Sunday, March 10, 2013

Welcome to a Silly Sam Classroom

Welcome to a Silly Sam Classroom

Silly Sam is a little character that I started doodling during recess in 5th grade. I even remember brainstorming a list of names with my friends and finally choosing one for him.  When I started teaching, he became a little mascot for good behavior and work habits and I started drawing him on classroom awards.

Since then he has joined me in every classroom.  We have the Silly Sam Superstars Chart for the groups or teams that are earning points together throughout the week. At the end of the week, the winning team gets a "Dip in the Prize Jar", filled with little erasers, pencils, counting item and stickers. Those points are earned cooperatively by demonstrating teamwork, listening, following directions, and even just being ready to learn.
Students also earn individual Silly Sam Awards for a variety of good behavior, work habits, academic skills as well as good character. When students save up 20 Silly Sam Awards, they get an ice pop treat during the "Friday-Funday" movie. This program has been tremendously effective. Students love to earn their "Sammers" and are so proud to bring them home and show their families. They also encourage each other to listen and follow directions to earn the team points. That is a great asset in a classroom when the teacher doesn't have to do all of the reminding! A wonderful teacher that used to work in our school library once told me that the children in my classroom always seem to be exceptionally supportive of each other. She noted that they did not always start out that way, but by the end of the year it was noticable, year after year. That was probably the most meaningful compliment I have ever received. I actually credit our own little Silly Sam for that. He makes a connection to my first graders and means something to them. A parent that I worked with for several years as a Room-Parent, after having 3 of her children in my class, once shared this story with me. She was cleaning up her son's room and getting him packed up and ready for college. During the process, she came across a Silly Sam Award tucked neatly in a little box on his night stand. It was a little award from one little day when he had done a good job in first grade. After all those years, that little piece of paper still meant something to him.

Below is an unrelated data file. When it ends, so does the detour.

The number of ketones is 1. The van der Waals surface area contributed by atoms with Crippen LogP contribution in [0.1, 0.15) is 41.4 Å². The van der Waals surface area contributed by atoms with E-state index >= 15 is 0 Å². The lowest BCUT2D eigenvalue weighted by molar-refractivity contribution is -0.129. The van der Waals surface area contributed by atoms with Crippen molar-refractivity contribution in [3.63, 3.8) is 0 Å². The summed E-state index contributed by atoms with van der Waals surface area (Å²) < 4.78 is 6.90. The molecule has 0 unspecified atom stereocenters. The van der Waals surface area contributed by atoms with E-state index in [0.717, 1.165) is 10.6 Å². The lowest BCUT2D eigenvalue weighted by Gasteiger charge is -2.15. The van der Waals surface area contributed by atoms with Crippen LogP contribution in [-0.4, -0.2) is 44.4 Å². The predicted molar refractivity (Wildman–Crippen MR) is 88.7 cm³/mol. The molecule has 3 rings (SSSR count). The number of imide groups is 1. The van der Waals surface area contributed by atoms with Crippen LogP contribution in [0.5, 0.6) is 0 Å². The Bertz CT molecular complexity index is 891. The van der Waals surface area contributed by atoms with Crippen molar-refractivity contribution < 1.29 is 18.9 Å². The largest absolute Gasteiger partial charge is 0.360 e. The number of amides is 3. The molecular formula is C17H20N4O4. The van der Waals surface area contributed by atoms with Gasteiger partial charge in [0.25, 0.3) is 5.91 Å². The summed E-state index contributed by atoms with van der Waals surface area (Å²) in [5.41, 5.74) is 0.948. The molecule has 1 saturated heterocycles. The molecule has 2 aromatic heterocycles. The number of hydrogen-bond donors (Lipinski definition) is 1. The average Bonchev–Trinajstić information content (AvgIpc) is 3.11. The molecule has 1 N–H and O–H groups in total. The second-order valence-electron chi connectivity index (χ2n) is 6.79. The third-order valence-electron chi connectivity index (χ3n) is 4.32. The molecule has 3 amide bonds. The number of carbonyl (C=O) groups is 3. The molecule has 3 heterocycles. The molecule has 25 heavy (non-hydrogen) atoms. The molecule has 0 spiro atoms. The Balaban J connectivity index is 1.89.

In order to tell my classroom stories and share my experiences in an educational setting, I would always need to first introduce Silly Sam.

So, now I can begin...